A good thing in Karin Markert’s life is coming to an end, but her past two years of Army experiences have been more than good - they have been extraordinary.
Since 2012, Karin, wife of 3d U.S. Infantry Regiment (The Old Guard) Commander Col. James Markert, has watched the ceremonial pomp that accompanies life at Joint Base Myer-Henderson Hall and the surrounding stone rows of valor, honor and bravery in Arlington National Cemetery.
She considers herself The Old Guard’s “embedded photographer,” but the JBM-HH photo opportunities will cease, and discs and discs of TOG digital memories will be shipped southwest when the Markert family moves to Fort Hood, Texas, in June.
Markert has documented the sunrise in front of Arlington House and the tomb sentries’ continued resolve during winter weather at the Tomb of the Unknowns. She has walked JBM-HH’s Lee Street and snapped photos of the Caisson Platoon rolling to another funeral and military honor guards front and center at Old Post Chapel.
One of her favorite Arlington traditions is Flags-in, the 66-year annual event where Old Guard Soldiers enter Arlington National Cemetery the Thursday before Memorial Day and diligently place an American flag in front of every gravestone.
When an Army family moves, time is precious, yet for Karin, there was time to photograph one more Flags-in.
On May 22, Karin took cameras in hand for the third and final time to capture the simple, profound elegance of patriotically placing a flag on a servicemember’s grave. Before her Flags-in finale, her mind was keen recalling her first pre-Memorial Day experience.
“We moved in right before Flags-In two years ago,” she said. “I think our first days [on the joint base] were May 18 or 19. I remember, we walked down to the [Arlington National Cemetery] metro stop, and on the way back, I saw the Soldiers and the Regiment. That was the first time I really had a chance to look at them was during the  Flags-In. That was the first time I took pictures of the Soldiers, too.”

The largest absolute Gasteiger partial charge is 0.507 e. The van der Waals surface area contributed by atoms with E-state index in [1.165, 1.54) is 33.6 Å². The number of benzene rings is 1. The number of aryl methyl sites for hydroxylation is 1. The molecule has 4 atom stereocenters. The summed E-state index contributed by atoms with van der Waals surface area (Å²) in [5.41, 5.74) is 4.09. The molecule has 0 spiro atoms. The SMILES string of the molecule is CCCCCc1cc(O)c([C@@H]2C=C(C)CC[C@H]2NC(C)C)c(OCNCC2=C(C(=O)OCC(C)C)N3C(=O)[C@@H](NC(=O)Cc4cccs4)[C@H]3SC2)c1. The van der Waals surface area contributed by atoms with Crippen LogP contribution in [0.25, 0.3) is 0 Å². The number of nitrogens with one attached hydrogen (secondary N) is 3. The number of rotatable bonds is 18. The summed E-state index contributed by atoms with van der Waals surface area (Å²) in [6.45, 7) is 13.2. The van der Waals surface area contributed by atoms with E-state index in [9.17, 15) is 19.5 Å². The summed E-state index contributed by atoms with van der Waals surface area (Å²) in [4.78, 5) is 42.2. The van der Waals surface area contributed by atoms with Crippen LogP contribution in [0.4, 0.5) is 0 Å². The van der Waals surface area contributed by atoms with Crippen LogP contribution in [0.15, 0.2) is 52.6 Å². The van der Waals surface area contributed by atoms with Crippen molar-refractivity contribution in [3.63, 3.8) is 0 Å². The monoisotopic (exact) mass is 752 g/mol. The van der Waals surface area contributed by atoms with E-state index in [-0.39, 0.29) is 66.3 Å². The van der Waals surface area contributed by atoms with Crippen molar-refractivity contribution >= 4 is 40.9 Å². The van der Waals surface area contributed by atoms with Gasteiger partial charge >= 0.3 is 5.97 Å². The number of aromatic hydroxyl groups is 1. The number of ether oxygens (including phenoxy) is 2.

For her final Flags-in, Karin positioned herself in Section 17, and while Soldiers filled rucksacks with American flags, she armed herself with her 35mm camera and her newest weapon – a 360 degree, spherical camera. During her photography, she routinely talked to Soldiers and shared the significance of Flags-in with them.
“I was just talking to a kid from Ohio,” she said. “He’s done [Flags-in] three years now, and he probably has another year. This is the only place he’s been since he joined the Army. Most of these Soldiers are so young when they get here, but he’s seen quite a few different things he wouldn’t see in Ohio. They might not see that this may be one of the highlights of their careers right now, but talking to some of the alumni, so to speak, today’s Soldiers will look back at this and remember [Flags-in] 10 or 15 years from now, or they will come back or see pictures in the paper, and it will remind them of what they did.”
As she walked over the ANC sod, she optimistically spoke of the weather with a quick “we’re hoping the weather holds,” and recalled past weather conditions and the quality-control measures TOG Soldiers displayed in 2013.
“When the storm came up last year, some flags were blown out of place – maybe a third of them – the Soldiers went back in and replaced them,” she said. “They put quite a bit of care into this.”
Markert said she feels “blessed” to have had the honor of being a close follower of The Old Guard, and that she has witnessed a piece of U.S. history during her time and photo sessions with the Regiment’s Soldiers.
“I take the pictures for the kids and their families, so they can see them on social media,” she said. “This place [Joint Base Myer-Henderson Hall] has been very, very special. It’s hard thinking we’re going to have to leave.”
As for final goals inside photographing inside Arlington, she accomplished one during her final Flags-in.
“I’m going to try not to cry,” she said.